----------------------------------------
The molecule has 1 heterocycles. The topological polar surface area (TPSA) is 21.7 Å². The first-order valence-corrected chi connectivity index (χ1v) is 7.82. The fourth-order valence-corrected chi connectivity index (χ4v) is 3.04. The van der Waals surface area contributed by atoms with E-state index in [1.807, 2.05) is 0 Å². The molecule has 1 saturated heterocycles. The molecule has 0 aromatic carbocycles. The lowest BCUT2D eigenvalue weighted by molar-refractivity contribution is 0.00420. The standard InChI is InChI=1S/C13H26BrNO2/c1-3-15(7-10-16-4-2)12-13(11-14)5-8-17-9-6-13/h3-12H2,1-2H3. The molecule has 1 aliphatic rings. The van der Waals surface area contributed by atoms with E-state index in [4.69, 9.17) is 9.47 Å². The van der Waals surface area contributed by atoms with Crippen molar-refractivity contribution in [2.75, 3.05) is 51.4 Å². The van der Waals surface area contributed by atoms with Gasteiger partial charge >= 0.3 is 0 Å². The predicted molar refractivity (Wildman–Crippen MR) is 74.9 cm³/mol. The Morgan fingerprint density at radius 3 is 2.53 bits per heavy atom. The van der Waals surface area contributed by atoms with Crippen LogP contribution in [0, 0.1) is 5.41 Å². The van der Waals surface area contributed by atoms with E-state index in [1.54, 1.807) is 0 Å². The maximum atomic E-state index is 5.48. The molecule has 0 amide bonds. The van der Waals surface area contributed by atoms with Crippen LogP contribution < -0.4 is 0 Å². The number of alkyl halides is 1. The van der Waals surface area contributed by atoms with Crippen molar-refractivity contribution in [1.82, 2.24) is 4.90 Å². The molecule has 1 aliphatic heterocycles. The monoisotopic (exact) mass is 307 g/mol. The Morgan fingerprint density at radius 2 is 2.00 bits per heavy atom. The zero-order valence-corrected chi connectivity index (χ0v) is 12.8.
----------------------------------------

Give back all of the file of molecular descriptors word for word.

The molecule has 1 heterocycles. The topological polar surface area (TPSA) is 21.7 Å². The first-order valence-corrected chi connectivity index (χ1v) is 7.82. The fourth-order valence-corrected chi connectivity index (χ4v) is 3.04. The van der Waals surface area contributed by atoms with E-state index in [1.807, 2.05) is 0 Å². The molecule has 1 saturated heterocycles. The molecule has 0 aromatic carbocycles. The lowest BCUT2D eigenvalue weighted by molar-refractivity contribution is 0.00420. The standard InChI is InChI=1S/C13H26BrNO2/c1-3-15(7-10-16-4-2)12-13(11-14)5-8-17-9-6-13/h3-12H2,1-2H3. The molecule has 1 aliphatic rings. The van der Waals surface area contributed by atoms with E-state index in [4.69, 9.17) is 9.47 Å². The van der Waals surface area contributed by atoms with Crippen molar-refractivity contribution in [2.75, 3.05) is 51.4 Å². The van der Waals surface area contributed by atoms with Gasteiger partial charge >= 0.3 is 0 Å². The predicted molar refractivity (Wildman–Crippen MR) is 74.9 cm³/mol. The Morgan fingerprint density at radius 3 is 2.53 bits per heavy atom. The van der Waals surface area contributed by atoms with Crippen LogP contribution in [0, 0.1) is 5.41 Å². The van der Waals surface area contributed by atoms with E-state index in [1.54, 1.807) is 0 Å². The maximum atomic E-state index is 5.48. The molecule has 0 amide bonds. The van der Waals surface area contributed by atoms with Crippen LogP contribution < -0.4 is 0 Å². The number of alkyl halides is 1. The van der Waals surface area contributed by atoms with Crippen molar-refractivity contribution in [1.82, 2.24) is 4.90 Å². The molecule has 1 aliphatic heterocycles. The monoisotopic (exact) mass is 307 g/mol. The Morgan fingerprint density at radius 2 is 2.00 bits per heavy atom. The zero-order valence-corrected chi connectivity index (χ0v) is 12.8.